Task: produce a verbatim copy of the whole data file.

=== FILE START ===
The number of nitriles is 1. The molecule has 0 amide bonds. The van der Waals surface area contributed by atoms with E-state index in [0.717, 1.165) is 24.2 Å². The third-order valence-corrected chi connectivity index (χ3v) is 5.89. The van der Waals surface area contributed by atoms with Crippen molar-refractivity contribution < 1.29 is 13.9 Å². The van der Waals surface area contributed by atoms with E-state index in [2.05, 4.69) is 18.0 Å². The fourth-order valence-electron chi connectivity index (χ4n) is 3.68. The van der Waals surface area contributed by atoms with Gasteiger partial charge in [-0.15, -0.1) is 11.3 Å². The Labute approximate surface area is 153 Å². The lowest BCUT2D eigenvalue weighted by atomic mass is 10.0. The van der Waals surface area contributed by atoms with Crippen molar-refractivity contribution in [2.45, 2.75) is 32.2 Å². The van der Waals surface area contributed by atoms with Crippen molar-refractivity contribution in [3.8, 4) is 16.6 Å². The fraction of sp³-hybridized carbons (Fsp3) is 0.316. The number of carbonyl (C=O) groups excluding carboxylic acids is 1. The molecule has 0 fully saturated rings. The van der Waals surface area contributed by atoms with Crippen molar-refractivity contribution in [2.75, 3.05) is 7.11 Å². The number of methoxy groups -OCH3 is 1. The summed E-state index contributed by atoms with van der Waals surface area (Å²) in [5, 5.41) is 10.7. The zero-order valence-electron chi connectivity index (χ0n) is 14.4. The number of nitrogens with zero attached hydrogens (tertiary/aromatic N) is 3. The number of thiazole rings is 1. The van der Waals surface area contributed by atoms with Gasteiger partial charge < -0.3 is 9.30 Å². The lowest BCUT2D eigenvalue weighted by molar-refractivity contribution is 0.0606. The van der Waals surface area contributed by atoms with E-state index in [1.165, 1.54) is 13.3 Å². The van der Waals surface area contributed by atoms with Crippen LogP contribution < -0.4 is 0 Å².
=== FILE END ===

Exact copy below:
The number of nitriles is 1. The molecule has 0 amide bonds. The van der Waals surface area contributed by atoms with E-state index in [0.717, 1.165) is 24.2 Å². The third-order valence-corrected chi connectivity index (χ3v) is 5.89. The van der Waals surface area contributed by atoms with Crippen molar-refractivity contribution < 1.29 is 13.9 Å². The van der Waals surface area contributed by atoms with E-state index in [2.05, 4.69) is 18.0 Å². The fourth-order valence-electron chi connectivity index (χ4n) is 3.68. The van der Waals surface area contributed by atoms with Gasteiger partial charge in [-0.15, -0.1) is 11.3 Å². The Labute approximate surface area is 153 Å². The lowest BCUT2D eigenvalue weighted by atomic mass is 10.0. The van der Waals surface area contributed by atoms with Crippen molar-refractivity contribution in [2.45, 2.75) is 32.2 Å². The van der Waals surface area contributed by atoms with Crippen molar-refractivity contribution in [3.8, 4) is 16.6 Å². The fraction of sp³-hybridized carbons (Fsp3) is 0.316. The number of carbonyl (C=O) groups excluding carboxylic acids is 1. The molecule has 0 fully saturated rings. The van der Waals surface area contributed by atoms with Crippen molar-refractivity contribution in [2.75, 3.05) is 7.11 Å². The number of methoxy groups -OCH3 is 1. The summed E-state index contributed by atoms with van der Waals surface area (Å²) in [5, 5.41) is 10.7. The zero-order valence-electron chi connectivity index (χ0n) is 14.4. The number of nitrogens with zero attached hydrogens (tertiary/aromatic N) is 3. The number of thiazole rings is 1. The van der Waals surface area contributed by atoms with Gasteiger partial charge < -0.3 is 9.30 Å². The lowest BCUT2D eigenvalue weighted by molar-refractivity contribution is 0.0606. The van der Waals surface area contributed by atoms with E-state index in [1.165, 1.54) is 13.3 Å². The van der Waals surface area contributed by atoms with Crippen LogP contribution < -0.4 is 0 Å².